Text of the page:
The very mode of expression used by scientists in their communications is influenced by their attempt to be, and to appear to be, objective. It is a mode of expression that often seems dry and colorless to outsiders. You are much more likely to find the bald statement "Matter is made up of particles" in a scientist's writings than “I strongly believe matter is made up of particles,” but this has little to do with the author's strength of conviction. Any straight assertion of “X” opens X up for discussion and debate, whereas “I believe X” can only be countered by “I don't believe x.” Unless Violence ensues, saying “I don't believe X” would either be the end of the discussion or the beginning of an analysis to discover why someone like her would believe “X,” and this in turn would be the beginning of the sociology of science. I do not mean to imply that there never is passion behind the statement of “X” by a scientist, or that the person stating “X” will not do his best to convince readers of its truth. Most scientists, in fact, feel strongly about the truth of at least parts of science, and discussions among them often become quite heated. In scientific discourse, however, the statement of “X” is never meant to be ex cathedra-even when the arrogance of some individuals may make it sound that way. It is simply intended to be divorced from the person making the statement. Keeping a distance between the statement and the individual making the statement also explains why scientists are notorious for writing up their results in the passive mode rather than in the more personal active voice: “X was found by Smith” distances the discoverer from the discovery more than “Smith found X” does.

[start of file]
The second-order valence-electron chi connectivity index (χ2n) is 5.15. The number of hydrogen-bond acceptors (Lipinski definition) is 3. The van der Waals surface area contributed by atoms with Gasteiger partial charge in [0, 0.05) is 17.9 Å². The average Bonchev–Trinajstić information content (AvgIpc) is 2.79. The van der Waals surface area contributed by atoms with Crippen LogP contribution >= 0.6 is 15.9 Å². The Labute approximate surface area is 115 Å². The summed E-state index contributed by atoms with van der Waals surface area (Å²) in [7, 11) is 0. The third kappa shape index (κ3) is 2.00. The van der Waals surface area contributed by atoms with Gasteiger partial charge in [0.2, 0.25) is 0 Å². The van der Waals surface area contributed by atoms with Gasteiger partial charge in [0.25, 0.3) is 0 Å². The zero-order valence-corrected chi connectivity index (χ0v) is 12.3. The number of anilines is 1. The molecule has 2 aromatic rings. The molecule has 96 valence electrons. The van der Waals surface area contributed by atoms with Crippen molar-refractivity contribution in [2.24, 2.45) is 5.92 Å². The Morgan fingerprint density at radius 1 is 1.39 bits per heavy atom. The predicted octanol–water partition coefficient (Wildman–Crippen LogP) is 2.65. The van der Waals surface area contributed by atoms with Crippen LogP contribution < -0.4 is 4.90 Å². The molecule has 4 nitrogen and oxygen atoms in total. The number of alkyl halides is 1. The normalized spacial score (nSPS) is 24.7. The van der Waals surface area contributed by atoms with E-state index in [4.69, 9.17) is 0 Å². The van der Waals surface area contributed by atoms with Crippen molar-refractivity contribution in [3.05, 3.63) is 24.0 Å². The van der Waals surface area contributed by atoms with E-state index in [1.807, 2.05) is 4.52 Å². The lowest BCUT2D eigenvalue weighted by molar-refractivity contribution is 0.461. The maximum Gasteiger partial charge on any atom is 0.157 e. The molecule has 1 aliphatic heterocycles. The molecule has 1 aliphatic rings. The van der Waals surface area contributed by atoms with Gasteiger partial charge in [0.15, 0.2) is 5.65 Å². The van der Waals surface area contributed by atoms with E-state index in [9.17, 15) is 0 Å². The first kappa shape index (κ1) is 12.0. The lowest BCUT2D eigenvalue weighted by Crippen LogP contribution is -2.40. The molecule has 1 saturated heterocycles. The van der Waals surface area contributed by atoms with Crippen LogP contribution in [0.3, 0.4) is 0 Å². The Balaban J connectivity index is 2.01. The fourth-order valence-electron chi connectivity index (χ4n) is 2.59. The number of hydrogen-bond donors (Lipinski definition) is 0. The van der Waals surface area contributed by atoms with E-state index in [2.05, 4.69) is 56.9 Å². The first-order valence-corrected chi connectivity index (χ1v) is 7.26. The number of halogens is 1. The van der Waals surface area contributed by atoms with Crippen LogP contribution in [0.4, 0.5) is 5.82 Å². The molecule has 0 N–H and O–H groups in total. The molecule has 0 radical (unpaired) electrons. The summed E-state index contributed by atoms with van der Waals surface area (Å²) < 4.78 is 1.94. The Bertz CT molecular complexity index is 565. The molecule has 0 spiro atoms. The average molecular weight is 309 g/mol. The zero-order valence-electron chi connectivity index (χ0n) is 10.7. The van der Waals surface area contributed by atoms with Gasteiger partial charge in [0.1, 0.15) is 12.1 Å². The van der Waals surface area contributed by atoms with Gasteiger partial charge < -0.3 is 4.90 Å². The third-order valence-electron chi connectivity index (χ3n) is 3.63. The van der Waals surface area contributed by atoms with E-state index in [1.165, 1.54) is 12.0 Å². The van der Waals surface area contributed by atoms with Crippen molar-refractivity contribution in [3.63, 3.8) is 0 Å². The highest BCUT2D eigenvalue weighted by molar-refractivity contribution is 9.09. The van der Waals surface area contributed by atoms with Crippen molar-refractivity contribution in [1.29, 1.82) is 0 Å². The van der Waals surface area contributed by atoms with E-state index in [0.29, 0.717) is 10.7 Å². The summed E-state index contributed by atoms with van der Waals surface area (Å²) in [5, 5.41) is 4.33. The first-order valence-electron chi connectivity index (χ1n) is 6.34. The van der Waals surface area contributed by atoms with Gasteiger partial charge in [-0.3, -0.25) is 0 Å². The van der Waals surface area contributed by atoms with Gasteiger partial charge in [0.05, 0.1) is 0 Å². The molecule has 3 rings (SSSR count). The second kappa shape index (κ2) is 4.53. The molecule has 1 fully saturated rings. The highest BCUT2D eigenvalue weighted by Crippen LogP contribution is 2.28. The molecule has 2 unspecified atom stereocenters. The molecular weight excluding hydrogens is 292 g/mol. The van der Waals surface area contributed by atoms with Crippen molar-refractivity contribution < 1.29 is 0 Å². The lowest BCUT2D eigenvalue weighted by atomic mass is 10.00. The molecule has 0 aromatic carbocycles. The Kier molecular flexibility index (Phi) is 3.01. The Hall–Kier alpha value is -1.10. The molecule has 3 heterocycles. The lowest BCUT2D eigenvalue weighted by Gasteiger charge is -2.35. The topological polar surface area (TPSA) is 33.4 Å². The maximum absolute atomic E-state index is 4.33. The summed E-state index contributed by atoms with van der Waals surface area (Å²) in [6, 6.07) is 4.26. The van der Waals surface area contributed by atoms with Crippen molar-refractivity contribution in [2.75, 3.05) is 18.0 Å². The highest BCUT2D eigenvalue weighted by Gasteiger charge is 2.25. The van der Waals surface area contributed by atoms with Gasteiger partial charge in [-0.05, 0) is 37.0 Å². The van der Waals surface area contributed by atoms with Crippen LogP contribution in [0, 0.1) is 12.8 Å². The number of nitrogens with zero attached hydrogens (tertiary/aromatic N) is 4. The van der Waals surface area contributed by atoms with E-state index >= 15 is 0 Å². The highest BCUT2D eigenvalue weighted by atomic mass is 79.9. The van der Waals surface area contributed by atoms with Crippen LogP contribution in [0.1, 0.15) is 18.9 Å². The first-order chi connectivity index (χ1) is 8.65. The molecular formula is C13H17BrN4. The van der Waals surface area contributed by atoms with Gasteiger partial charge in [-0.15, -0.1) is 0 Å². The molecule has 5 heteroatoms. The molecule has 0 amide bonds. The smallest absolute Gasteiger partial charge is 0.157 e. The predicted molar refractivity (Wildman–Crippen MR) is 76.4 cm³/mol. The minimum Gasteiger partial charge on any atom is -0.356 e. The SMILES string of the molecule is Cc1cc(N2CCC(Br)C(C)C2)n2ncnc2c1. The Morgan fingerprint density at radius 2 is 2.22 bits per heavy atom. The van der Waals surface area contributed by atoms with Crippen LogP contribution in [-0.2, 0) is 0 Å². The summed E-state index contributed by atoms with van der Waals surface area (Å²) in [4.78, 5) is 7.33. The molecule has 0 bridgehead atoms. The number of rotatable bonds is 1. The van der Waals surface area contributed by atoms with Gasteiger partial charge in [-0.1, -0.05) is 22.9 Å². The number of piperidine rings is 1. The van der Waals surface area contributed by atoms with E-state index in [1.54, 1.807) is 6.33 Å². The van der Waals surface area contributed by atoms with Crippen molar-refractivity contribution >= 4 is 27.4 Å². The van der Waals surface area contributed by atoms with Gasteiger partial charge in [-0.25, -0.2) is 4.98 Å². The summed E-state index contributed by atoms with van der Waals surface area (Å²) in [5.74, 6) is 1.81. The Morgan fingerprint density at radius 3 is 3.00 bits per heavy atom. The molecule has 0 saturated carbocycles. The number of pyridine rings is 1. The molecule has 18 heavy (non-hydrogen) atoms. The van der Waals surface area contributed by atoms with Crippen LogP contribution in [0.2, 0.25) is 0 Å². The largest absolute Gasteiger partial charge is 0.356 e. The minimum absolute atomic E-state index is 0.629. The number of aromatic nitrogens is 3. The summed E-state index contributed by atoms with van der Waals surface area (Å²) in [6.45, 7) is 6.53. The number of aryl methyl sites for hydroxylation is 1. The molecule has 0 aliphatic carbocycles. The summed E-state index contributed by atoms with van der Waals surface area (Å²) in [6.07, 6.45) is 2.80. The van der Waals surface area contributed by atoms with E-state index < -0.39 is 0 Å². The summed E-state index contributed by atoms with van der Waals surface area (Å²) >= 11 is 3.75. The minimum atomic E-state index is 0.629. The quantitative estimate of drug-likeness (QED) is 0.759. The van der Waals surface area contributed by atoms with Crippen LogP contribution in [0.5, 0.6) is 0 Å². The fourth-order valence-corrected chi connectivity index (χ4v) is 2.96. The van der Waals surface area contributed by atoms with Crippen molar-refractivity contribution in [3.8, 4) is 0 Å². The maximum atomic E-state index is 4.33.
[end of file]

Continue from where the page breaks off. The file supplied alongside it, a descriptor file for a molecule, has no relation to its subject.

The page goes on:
The ideal of objectivity is today under heavy attack. Cynics point out that, contrary to the myths propagated to glamorize famous scientists, the ideal is violated in many concrete instances. They are right, of course-scientists are human, and since recognition of their achievements is their primary reward, they may “cut corners” to get credit for their work. Like others, they sometimes succumb to weaknesses such as jealousy, vanity, and, on very rare instances, even dishonesty. Scientists are also famously competitive, and some feminists have connected this characteristic with the dominance of men rather than women in science. Competitiveness can, of course, sometimes undermine objectivity, but whether successful science is possible without it is an open question. It remains to be demonstrated that cooperative social models for science in place of competitive, individualistic practice would work as effectively. That parts of science have grown to involve large expenditures and others have rubbed against areas of application in which political passions run high has exacerbated such problems. Not all scientists have been able to remain aloof and objective, and many observers who habitually regarded them as superhuman have become disillusioned. But the failings of a few should have no bearing on the validity of the ideal and the need to maintain its pursuit as an instrument of enormous value to humanity.
To a large extent, however, science is notably stable with respect to the infusion of biases by its practitioners; that is the great virtue of its widely accessible character. “What is to be condemned,” Jonathan Rauch rightly emphasizes,” is not bias but unchecked bias. The point of liberal science is not to be unprejudiced (which is impossible); the point is to recognize that your own bias might be wrong and to submit it to public checking by people who believe differently.” As he points out,
the genius of liberal science lies not in doing away with dogma and prejudice; it lies in channeling dogma and prejudice-making them socially productive by pitting dogma against dogma and prejudice against prejudice.